I'm telling everyone my new secret remedy to feeling unconfident. Just go somewhere alone for a few days. It doesn't have to be overseas, but it should be to an unfamiliar place or includes something you've never tried doing because doing it alone will not just build that self-esteem, you'll learn to discover something about yourself while doing so. Never have I challenged myself did I end up with a disastrous outcome. It may not always go the way you imagine, but if you stand strong and get through it, you will be better from it. And traveling is one of the best ways to learn and grow. I definitely feel like me again and I have never felt more confident than I do now!


Keep calm and carry on? You betcha. I sometimes tend to get anxious but what I definitely learned while traveling alone to London was how better off you are if you keep your cool and stay focused on the problem at hand. If you freak out, you'll just make the problem worse. Easier said than done to others I'm sure, but to someone like me who's impatient and a slight-control freak, it's not. A more subdued manner in one's self while being aware carries a certain sophistication. I definitely find this more apparent than in America. 



Try not to plan your itinerary right down to what time you get up to when you're having dinner. The best part of traveling is no plans, no map and wandering... getting lost and discovering new hidden gems that you'd probably never cross paths with otherwise with a plan of any kind. And with traveling, something can always go awry so be prepared and be willing to go with the flow because not being in full control is something one has to face when traveling, especially alone. And the more accepting you are of this, the better the experience your trip will be too!



I think what freaked me out the most was attending my first Fashion Week overseas with no assistant or helping hands of any kind. I was all by myself. So of course, when you’ve got to figure everything out yourself, you may feel anxious. Maybe you’re nervous about talking to strangers; maybe you’ll feel awkward by yourself in a restaurant or museum. From little fears to big ones, once you decide to face them, the truth shall set you free! Things quickly become less frightening once you step up to face them and will quickly realize there's not much in life to be afraid of.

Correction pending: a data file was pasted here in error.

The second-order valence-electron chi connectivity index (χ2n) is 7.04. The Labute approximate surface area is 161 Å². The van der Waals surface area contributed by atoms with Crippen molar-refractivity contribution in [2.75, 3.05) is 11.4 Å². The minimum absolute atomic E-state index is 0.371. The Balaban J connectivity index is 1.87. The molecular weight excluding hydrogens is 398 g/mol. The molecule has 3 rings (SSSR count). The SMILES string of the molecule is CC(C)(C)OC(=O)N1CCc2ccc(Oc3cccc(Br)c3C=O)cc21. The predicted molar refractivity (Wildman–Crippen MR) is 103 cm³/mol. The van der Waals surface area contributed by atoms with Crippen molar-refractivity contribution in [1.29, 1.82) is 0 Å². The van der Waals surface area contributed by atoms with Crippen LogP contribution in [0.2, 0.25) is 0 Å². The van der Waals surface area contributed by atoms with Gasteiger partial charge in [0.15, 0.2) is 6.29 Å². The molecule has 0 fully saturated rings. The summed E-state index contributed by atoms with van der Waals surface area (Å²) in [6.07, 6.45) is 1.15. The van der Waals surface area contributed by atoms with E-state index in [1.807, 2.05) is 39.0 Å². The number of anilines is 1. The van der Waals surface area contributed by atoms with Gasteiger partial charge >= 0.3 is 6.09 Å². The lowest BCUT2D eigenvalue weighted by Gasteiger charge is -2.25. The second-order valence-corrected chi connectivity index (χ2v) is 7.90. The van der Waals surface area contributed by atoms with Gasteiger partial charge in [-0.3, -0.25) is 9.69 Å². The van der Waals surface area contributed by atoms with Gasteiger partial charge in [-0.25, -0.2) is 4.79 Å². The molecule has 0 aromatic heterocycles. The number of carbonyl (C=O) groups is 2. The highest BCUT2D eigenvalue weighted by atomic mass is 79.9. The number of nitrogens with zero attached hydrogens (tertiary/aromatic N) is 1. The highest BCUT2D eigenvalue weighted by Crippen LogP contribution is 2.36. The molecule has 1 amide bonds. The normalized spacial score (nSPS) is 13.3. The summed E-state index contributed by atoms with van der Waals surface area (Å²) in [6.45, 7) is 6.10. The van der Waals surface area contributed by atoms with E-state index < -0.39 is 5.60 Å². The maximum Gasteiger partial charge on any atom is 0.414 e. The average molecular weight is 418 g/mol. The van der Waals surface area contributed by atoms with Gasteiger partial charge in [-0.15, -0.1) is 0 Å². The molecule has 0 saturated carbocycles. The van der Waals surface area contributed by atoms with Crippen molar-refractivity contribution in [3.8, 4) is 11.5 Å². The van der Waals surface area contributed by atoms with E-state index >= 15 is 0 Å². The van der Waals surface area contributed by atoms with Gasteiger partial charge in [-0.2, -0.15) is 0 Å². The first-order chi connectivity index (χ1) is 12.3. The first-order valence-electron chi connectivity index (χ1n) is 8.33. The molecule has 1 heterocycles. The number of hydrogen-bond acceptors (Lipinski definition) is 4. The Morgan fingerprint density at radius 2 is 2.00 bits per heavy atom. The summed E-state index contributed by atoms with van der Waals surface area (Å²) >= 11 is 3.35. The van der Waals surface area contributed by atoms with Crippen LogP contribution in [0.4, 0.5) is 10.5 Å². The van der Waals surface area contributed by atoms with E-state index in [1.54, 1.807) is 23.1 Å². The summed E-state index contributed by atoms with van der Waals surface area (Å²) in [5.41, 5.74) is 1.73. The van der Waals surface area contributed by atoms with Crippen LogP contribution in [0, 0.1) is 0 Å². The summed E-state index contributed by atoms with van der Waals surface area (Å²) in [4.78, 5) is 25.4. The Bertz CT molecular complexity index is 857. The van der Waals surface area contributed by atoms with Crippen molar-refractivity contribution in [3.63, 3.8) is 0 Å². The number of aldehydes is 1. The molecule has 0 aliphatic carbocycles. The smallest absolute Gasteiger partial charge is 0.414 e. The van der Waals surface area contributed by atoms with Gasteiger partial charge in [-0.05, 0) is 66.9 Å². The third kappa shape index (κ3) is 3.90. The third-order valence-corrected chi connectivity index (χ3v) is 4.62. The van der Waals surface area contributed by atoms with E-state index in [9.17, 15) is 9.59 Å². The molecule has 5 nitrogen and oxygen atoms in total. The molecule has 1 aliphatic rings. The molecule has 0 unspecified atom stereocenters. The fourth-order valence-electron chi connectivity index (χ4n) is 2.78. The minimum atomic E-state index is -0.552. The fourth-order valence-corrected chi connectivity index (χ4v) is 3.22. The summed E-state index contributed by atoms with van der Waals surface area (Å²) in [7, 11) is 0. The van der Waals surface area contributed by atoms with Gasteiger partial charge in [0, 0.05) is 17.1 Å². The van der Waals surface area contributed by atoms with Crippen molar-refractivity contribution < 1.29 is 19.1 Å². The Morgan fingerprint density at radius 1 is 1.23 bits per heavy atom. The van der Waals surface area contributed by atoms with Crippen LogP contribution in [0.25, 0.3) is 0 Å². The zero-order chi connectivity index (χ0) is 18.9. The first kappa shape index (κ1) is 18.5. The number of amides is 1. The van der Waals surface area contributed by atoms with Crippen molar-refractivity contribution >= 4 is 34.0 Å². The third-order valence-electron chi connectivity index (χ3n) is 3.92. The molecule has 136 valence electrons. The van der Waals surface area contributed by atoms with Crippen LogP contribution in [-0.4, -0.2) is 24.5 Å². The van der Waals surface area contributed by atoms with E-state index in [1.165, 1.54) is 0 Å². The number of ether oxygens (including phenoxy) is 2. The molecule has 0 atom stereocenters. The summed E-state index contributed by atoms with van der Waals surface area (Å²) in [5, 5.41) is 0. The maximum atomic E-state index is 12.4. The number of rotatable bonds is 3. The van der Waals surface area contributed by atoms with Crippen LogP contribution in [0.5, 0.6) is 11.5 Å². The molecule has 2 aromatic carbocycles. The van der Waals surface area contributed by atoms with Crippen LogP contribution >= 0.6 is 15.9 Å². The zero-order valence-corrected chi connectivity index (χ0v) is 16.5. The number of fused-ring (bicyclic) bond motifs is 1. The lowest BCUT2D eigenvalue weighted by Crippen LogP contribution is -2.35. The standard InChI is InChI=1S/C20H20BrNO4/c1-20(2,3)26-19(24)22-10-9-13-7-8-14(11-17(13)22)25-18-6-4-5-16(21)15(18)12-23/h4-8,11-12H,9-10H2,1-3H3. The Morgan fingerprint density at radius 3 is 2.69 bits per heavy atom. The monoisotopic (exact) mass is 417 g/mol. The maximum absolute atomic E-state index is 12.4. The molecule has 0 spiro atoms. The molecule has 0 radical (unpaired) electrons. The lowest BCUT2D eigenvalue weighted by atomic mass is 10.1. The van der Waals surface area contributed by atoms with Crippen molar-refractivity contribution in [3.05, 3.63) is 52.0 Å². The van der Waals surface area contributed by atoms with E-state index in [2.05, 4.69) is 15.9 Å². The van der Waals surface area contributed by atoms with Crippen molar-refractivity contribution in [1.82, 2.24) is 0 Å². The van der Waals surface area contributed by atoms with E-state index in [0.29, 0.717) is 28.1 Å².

It’s true. You will build new relationships on your journey, even if you’re shy. It doesn’t take much. A friendly smile. A helping hand. Or a shared fear. Indeed, nothing brings people closer than fear. You'd think people in the fashion world are not the nicest people, which can be true to a certain extent, but overall, even just sharing a commonality like sleep deprivation while waiting in line for coffee or to a show can spark a wonderful relationship. It could be friendship or a building working partnership, or both, either way, I find traveling to be one of the loveliest ways to meet new people. 


How about you guys? How many of you have traveled solo? I'd love to hear your experiences so don't forget to drop a comment down below and share your thoughts. Lastly, if you're ever in need of a street style photographer while in London, please go check out Rowben with whom I shot this look with while there for Fashion Week. He is an absolute sweetheart with some serious skills. Rowben, darling, please come to New York soon! As always, you can directly shop my look at the end of each outfit blog post. Don't be shy to leave any questions about this look too! Catch Y'all soon!